"The ball has opened. War is inaugurated. The batteries of Sullivan's Island, Morris Island and other points were opened on Fort Sumpter at 4 'oclock this morning... The answer to General Beauregard's demand by Major Anderson was that he would surrender when his supplies were exhausted, that is, if he was not reinforced."
- from Amazon
Here are the dispatches from Charleston that appeared on the front page of the New York Times on April 13, 1861.
An anonymous reviewer tells his readers about the mournful spirit that dominated each room at the Matthew Brady Gallery where he attended a unique exhibit of the photographer's Civil War pictures:
"At the door of his gallery hangs a little placard 'The Dead of Antietam'. Crowds of people are constantly going up the stairs; follow them...there is a terrible fascination about it that draws one near these pictures, and makes you loath to leave them. You will see hushed, reverend groups standing around these weird copies of carnage, bending down to look in the pale faces of the dead, chained by the strange spell that dwells in dead men's eyes."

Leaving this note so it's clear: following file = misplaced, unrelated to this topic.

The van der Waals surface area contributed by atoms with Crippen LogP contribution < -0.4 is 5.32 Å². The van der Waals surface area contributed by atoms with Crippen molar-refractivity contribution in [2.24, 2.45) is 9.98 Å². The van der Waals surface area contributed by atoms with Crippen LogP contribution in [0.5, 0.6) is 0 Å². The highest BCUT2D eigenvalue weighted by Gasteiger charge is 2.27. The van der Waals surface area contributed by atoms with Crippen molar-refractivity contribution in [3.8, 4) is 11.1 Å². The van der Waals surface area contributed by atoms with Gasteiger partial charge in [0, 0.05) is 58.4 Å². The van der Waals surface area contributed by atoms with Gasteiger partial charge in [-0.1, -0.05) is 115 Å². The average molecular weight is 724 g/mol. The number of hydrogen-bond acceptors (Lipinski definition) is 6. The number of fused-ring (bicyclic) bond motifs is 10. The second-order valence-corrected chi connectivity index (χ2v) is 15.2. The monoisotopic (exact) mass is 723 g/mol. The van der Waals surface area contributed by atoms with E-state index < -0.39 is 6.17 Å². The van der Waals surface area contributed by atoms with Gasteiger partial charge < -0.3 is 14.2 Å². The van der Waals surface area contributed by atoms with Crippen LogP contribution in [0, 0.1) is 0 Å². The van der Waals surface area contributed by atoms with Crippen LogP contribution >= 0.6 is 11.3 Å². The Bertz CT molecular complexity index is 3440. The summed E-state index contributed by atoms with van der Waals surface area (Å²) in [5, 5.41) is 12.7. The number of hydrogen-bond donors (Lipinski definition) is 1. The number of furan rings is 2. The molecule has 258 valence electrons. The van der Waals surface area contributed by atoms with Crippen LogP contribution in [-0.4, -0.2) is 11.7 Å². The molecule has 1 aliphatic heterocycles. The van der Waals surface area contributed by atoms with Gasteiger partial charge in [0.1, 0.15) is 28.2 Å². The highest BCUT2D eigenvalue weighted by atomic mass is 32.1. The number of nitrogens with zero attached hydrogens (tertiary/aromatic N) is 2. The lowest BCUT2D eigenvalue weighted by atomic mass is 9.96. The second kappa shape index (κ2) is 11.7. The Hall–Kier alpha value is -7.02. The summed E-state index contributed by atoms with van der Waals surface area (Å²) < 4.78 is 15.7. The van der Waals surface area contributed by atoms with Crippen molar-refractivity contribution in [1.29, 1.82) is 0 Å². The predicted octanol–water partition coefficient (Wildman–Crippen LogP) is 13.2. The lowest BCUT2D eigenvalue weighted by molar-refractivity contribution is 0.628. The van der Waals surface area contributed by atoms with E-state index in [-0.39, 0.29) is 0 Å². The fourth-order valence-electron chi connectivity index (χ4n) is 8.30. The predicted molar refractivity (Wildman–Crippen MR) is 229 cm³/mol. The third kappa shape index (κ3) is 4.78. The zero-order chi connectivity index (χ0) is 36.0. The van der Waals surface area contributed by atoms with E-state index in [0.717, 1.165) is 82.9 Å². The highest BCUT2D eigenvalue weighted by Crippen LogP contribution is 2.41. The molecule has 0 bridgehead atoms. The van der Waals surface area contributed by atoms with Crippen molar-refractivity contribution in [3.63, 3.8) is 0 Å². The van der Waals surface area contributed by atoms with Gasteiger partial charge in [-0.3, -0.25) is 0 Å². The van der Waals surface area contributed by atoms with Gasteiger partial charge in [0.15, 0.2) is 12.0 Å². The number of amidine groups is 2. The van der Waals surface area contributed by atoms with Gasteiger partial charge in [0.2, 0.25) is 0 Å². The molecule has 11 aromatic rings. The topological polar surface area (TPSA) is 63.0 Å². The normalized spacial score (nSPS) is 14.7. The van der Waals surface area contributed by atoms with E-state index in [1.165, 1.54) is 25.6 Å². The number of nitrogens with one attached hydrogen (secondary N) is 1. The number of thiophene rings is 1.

It was on the first day at Gettysburg that the Confederates made a terrible mistake. Read about it here.
The second portion of Bruce Catton's article (see above) concerning the necessary knowledge required in order to justifiably call your self a "Civil War Buff" was this short piece listing the greatest battles of the war. Accompanying the five brief thumb-nail summaries is a map of the South Eastern U.S., highlighted with red stars, which serve to identify where the blood poured.
The two page article attached herein served to alert the 1922 subscriber-base of Confederate Veteran Magazine that Boy Soldiers of the Confederacy (1905) - was no longer in print and isn't that too bad and just in case no one shared the reviewers feelings on this matter, she recalled some of the Civil War experiences of the boys who fought throughout that war.
Read about a boy who fought for the Union...
"During the Civil War many young boys enlisted. In fact, three out of every ten men on the Union side were under 21, and not until 1864 did Congress pass a law forbidding the enlistment of of anyone under 16. But Johnny Clem, who joined up at ten, had them all beaten."
- from Amazon:
- Indeed he did. In fact, at the age of 12, Johnny Clem was a hero.
Five thumbnail portraits of the most consistently victorious generals of the American Civil War; three Union and two Confederate:
• Ulysses S. Grant
• Phillip Kearny
• George B. Thomas
• Thomas J. Jackson
• Robert E. Lee